Today I did 3 hour ride on the Giant XTC 29er-1 that was mostly bike path and roads just to break up the normal drill of MTB rides of late.  It was so odd to think in terms of threes.  Looking down just seems odd with that big ring on there.  It was nice for the bike path, but there was nothing it did that a 2x9 set-up would not have done.  It was odd not to be able to run big-big combos, something that I tend not to do at length with the 2x10 XX, but it does it with absolutely no complaints.  Big-big on the Giant was a no-no and did not feel good at all.  Now that used to be a 'well, duh' kinda thing as in, "hey dummy, shift your bike properly", but now it seemed inconvenient to not be able to run the rear cluster in any chainring I was in.

How times change.

Friday, June 11, 2010

Truisms, Part Two

Here is one that works so well for me:  "Never change more than one thing at a time".

This applies when you are trying to sort out a bike fit issue or component set-up, etc.  As someone that tries to read the tea leaves of bike performance as a test/reviewer person, I will sometimes need to tweak things here and there to see what is causing an issue.

A typical error would be to raise your handlebar height AND change the saddle height too.  Or slide your saddle back a bit and change to an alt bar with lots of sweep.  Now your back hurts.   Which is the problem? Aaacckkk!  One thing at a time please.

How about a new front tire and a shorter stem?  Now you are finding you are washing out on corners that were not an issue before.  The tire maybe?  Or perhaps the stem has moved your weight too far back now?  See?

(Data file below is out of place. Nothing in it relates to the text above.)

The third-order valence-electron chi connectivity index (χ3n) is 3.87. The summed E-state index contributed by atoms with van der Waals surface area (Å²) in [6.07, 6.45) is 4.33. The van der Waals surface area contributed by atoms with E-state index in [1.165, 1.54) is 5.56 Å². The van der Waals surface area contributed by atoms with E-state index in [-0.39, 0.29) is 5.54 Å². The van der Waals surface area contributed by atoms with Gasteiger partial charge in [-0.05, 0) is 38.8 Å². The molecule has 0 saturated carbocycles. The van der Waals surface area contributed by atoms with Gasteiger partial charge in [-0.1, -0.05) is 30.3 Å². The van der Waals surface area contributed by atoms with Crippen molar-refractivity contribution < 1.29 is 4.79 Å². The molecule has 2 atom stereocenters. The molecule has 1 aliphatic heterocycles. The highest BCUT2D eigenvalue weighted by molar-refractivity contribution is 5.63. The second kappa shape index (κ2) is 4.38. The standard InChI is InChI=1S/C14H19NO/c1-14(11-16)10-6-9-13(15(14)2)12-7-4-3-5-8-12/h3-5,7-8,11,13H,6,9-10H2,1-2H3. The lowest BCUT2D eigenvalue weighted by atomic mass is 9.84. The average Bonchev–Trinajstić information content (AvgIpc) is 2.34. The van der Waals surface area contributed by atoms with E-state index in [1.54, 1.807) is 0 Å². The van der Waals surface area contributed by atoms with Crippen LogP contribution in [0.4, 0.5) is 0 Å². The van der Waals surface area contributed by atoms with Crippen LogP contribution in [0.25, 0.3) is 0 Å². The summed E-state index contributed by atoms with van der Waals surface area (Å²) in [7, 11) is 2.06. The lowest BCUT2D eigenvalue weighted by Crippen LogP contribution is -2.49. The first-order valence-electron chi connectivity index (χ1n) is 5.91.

Keep it simple and keep it singular.

Tuesday, June 8, 2010

Truisms part one.

Ya know, those little sayings like "A penny saved is a penny earned"?  Those truisms like grandpa used to spout out; little bits of truth and wisdom, hard learned over generations and distilled down into as few words as possible.

I have some of those that may not be so well known, but work nicely for my purposes.  Here is one.  If something all of a sudden begins to work poorly that has been working well for ages, ask yourself "What changed?".

Example - for the past two weeks I have been working my way through some knee pain in the right knee.  That is the one I tore up in martial arts training so I am not surprised if it complains every so often.  This was a bit different.  It was hard to pin down the why and what of it.  Did I push too hard on a ride?  I do recall twice where I was working too big a gear for a quick rise in the trail and I had brief, burning pain under the kneecap...oops, time to shift down here.  I thought maybe that was it but the pain that was lingering was not in that location.  It seemed as much muscular as anything with an odd bit for referred pain to it.  Since nothing came to mind as to a cause, and riding did not seem to hurt any more than not riding, I was trying to work my way through it with the uneasy feeling in the back of my mind, that, if I could not figure out a cause here, maybe I was just wearing out and this was the first signs of diminished abilities?  That scared me a bit as I had not increased my miles or efforts lately.

I stayed off the SS but standing on the geared bike felt OK; so did sitting and spinning, but afterwards...pain and discomfort.  Then, it hit me.  I had forgotten the old adage, "What changed"?